As the easing of the restrictions in Phase 2 has set sail, Thailand is borrowing the power of an application to help track the disease despite concerns over privacy
Thailand is attempting to strike a balance between keeping the Coronavirus outbreak at bay and improving the damaged economy by introducing a digital based disease control tracking system to facilitate further easing of the restrictions implemented against the spread of the Coronavirus.
The use of technology to help public health officials track cases in a timely manner had been addressed since the beginning of the easing of the restrictions, but was not introduced during the first phase of the rule relaxation starting on May 3 onwards.
At the Cabinet meeting on April 28, under which the state of emergency renewal and the restriction relaxation framework were approved, the National Security Council as the Center for Coronavirus Situation Administration’s coordinating body proposed the measure along with other procedures to the Cabinet for acknowledgement.
As aiming to ease the restrictions further, the center on Friday decided to introduce the new application, Thai Chana (Thailand wins) to the public.
“Let’s call it a “platform”, not an application,” said Dr. Taweesin Visanuyothin, the center’s spokesperson during the press briefing over the weekend.
According to Dr. Taweesin, Thai Chana is a “platform” to support shops and other service providers to check whether their facilities become crowded. To activate the system, these shops and service providers will be required to register with the system and then they will obtain QR codes.
Customers, meanwhile, will only scan QR codes when entering Thai Chana registered compounds, and through the platform’s operation, those infected with the virus and their contacts would be easily detected and identified.
Further detail about the platform is not available despite public concerns over possible compromise of privacy. Dr. Taweesin dispelled concerns, saying it would not affect privacy of individuals.
As of yesterday, which is the start of the second restriction relaxation phase, 42,811 shops and facilities nationwide were reported of joining the system, and 1.79 million customers had spent time checking in and out at the compounds.
Easing the restrictions Phase 2
The easing of the restrictions in Phase 2 had been seriously pondered during the week by the government as the number of the country’s new cases has dropped below 10 since late last month, and on Thursday it dropped to zero for the first time with no new cases being reported in any groups in the country.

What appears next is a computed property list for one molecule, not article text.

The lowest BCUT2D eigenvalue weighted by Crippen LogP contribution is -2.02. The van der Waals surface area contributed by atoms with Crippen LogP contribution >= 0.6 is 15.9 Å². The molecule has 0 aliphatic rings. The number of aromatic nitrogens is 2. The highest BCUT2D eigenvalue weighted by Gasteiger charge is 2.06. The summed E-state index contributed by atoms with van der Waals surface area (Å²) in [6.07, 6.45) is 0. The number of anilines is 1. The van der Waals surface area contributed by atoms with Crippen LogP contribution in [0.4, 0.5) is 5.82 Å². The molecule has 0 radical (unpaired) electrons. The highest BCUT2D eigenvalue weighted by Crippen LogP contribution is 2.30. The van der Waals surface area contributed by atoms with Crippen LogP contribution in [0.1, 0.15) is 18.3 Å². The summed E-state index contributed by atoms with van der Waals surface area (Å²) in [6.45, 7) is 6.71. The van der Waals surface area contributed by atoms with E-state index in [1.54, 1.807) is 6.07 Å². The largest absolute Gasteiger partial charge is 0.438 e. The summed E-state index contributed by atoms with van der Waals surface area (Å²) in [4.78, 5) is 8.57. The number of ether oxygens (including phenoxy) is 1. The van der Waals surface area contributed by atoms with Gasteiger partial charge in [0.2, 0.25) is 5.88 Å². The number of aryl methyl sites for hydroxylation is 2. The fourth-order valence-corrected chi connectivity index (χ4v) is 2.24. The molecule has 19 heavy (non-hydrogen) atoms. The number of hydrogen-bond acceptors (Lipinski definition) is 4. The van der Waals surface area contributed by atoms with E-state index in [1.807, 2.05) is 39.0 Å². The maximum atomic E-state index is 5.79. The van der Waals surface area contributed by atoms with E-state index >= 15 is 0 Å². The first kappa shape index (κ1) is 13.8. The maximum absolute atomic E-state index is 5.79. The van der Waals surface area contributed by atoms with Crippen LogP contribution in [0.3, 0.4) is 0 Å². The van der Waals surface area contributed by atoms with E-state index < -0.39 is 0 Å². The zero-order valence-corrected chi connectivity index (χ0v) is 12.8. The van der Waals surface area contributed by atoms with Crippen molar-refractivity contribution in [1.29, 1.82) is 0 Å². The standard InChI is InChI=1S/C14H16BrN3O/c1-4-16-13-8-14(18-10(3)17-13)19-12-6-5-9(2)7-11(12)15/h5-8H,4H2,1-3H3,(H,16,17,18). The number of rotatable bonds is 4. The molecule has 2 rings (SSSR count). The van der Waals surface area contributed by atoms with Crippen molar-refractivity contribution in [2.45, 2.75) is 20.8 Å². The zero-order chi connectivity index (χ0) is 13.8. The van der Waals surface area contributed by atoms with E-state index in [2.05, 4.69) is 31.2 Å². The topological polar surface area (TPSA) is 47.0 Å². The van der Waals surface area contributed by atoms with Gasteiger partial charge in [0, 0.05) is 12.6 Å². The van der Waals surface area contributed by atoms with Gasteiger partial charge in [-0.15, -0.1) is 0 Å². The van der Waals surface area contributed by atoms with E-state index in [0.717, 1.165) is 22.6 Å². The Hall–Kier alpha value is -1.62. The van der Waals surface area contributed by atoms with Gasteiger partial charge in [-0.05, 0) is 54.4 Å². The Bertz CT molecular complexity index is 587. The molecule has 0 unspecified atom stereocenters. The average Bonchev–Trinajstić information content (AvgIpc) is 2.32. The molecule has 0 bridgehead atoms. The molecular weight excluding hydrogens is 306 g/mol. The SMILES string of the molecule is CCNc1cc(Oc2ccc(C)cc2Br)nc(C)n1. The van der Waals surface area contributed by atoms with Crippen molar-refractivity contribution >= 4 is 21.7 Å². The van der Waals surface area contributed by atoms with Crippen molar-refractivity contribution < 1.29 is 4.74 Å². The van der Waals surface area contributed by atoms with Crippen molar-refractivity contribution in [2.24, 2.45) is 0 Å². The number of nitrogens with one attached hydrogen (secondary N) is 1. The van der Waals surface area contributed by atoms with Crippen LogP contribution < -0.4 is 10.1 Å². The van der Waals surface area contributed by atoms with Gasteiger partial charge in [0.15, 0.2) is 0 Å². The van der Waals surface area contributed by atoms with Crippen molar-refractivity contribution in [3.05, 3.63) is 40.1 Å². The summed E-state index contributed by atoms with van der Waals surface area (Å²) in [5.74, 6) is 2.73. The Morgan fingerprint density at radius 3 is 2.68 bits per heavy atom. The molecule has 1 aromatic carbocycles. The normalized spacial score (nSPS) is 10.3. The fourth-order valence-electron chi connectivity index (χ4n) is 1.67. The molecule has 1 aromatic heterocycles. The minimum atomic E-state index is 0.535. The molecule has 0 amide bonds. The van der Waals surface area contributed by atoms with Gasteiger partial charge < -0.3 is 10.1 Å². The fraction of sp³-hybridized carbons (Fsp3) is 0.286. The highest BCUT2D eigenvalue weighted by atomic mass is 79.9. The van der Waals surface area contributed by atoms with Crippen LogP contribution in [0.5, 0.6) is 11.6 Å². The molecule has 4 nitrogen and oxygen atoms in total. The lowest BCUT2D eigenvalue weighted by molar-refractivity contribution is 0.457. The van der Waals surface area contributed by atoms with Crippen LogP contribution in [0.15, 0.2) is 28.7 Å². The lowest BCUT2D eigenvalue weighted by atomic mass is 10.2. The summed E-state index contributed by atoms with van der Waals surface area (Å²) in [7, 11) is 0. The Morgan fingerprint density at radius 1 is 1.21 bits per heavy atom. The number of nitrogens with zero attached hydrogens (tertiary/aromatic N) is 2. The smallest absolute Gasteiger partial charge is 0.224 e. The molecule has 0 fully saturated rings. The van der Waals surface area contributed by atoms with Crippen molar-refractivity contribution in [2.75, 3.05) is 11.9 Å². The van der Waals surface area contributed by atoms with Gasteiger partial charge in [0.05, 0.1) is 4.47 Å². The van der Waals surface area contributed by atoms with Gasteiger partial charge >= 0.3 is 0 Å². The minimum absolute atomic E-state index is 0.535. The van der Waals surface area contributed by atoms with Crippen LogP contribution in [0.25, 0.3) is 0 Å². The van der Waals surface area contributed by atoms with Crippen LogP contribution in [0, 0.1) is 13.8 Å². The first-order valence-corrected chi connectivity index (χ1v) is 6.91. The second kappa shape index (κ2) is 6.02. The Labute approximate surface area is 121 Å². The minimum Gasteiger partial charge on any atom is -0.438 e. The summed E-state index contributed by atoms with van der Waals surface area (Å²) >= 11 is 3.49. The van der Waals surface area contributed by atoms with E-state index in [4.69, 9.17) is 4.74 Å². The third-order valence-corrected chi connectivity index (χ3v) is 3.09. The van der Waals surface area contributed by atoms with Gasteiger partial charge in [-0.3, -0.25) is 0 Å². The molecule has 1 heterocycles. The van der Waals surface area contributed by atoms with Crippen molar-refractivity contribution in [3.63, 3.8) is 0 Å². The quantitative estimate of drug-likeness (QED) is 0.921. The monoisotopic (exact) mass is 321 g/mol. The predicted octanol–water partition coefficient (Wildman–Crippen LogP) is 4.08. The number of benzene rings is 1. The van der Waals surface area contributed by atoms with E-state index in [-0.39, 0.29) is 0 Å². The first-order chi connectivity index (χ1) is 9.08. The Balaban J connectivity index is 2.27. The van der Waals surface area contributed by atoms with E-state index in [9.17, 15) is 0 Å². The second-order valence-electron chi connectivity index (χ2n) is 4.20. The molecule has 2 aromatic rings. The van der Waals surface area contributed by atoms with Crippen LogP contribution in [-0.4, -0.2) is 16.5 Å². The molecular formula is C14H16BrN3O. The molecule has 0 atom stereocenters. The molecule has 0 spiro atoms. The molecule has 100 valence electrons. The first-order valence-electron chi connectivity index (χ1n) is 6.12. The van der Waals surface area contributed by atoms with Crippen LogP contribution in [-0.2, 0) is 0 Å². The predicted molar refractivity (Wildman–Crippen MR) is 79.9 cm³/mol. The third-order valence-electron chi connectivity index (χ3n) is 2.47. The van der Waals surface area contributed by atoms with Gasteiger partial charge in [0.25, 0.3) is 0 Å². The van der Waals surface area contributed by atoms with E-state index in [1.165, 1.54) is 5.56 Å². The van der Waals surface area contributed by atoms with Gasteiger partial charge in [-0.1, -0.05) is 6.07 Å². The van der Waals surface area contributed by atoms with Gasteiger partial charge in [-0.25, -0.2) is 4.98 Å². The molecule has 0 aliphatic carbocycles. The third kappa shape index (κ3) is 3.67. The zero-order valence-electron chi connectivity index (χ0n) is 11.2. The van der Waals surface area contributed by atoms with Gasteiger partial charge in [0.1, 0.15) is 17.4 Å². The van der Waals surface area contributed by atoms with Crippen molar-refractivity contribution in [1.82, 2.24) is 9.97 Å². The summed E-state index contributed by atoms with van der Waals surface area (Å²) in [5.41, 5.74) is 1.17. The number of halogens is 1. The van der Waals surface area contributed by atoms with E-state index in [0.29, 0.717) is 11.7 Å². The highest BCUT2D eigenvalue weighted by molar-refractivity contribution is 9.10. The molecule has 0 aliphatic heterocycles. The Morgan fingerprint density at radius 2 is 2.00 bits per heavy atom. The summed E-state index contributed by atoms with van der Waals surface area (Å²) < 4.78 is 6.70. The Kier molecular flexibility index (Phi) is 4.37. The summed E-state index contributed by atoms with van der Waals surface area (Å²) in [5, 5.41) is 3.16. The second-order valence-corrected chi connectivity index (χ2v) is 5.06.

Prime Minister Prayut Chan-o-cha, as the center’s chair, said at the center’s meeting on Friday that the government decided to move into Phase 2 of the restriction relaxation because it needed to steer the damaged economy.
He conceded that the government was worried about the risk of the second wave of the outbreak, so it asked the media to cooperate with it in disseminating information to the public, citing part of the success in controlling the disease was public awareness derived from information disseminated to them.
At the meeting, the center decided to maintain a ban on international flights and restrictions on domestic travels.
But it decided to reduce the curfew time by one hour, starting at 11 pm instead of 10 pm and ending at 4 am, and introduce the easing of the restrictions further for businesses and activities with broad social and economic implications. (Read: “New Normal” officially instructed)
*Big restaurants and food centers without alcohol on service
*Shopping malls and department stores except for entertainment facilities such as movie theaters (closing at 8pm and a ban on sale promotion events)
*Big retail and wholesale stores
*Nursery and home cares
*Film shooting of no more than 50 crews
*Convention centers or meetings with limited attendance
*Beauty clinics with limited services
*Indoor sport grounds with limited players, swimming pools, fitnesses with no equipment on service or group exercises.
*Art centers, museums, historical sites, public libraries, and botanical gardens
To be able to re-open, they will be required to comply with the standards of practice to ensure hygienic and disease control as well as social distancing requirements.
Last but not least, the center agreed to encourage the use of the application Thai Chana among the public to support disease control measures.
Phase 1’s assessment
After 14 days of implementation of the easing of the restrictions in Phase 1, the center has released its survey on performances of businesses and activities allowed.
According to the center’s survey, 27% of beauty salons and barber shops have passed the score in implementing disease control and social distancing measures required, while 63% have failed the test.
40% of pet clinics and animal care centers have passed the score, while 53% have not.
They have failed to wear face shields or masks the most, followed by improperly screening their customers, and inadequate recording their customers’ information.
The Public Health Ministry, meanwhile, has also launched its assessment, which shows that people in general are letting their guards down.
The ministry has learned that 91% are found wearing masks, 82% washing hands, and only 60% now maintaining social distancing.
Indie • in-depth online news agency
to “bridge the gap” and “connect the dots” with critical and constructive minds on development and environmental policies in Thailand and the Mekong region; to deliver meaningful messages and create the big picture critical to public understanding and decision-making, thus truly being the public’s critical voice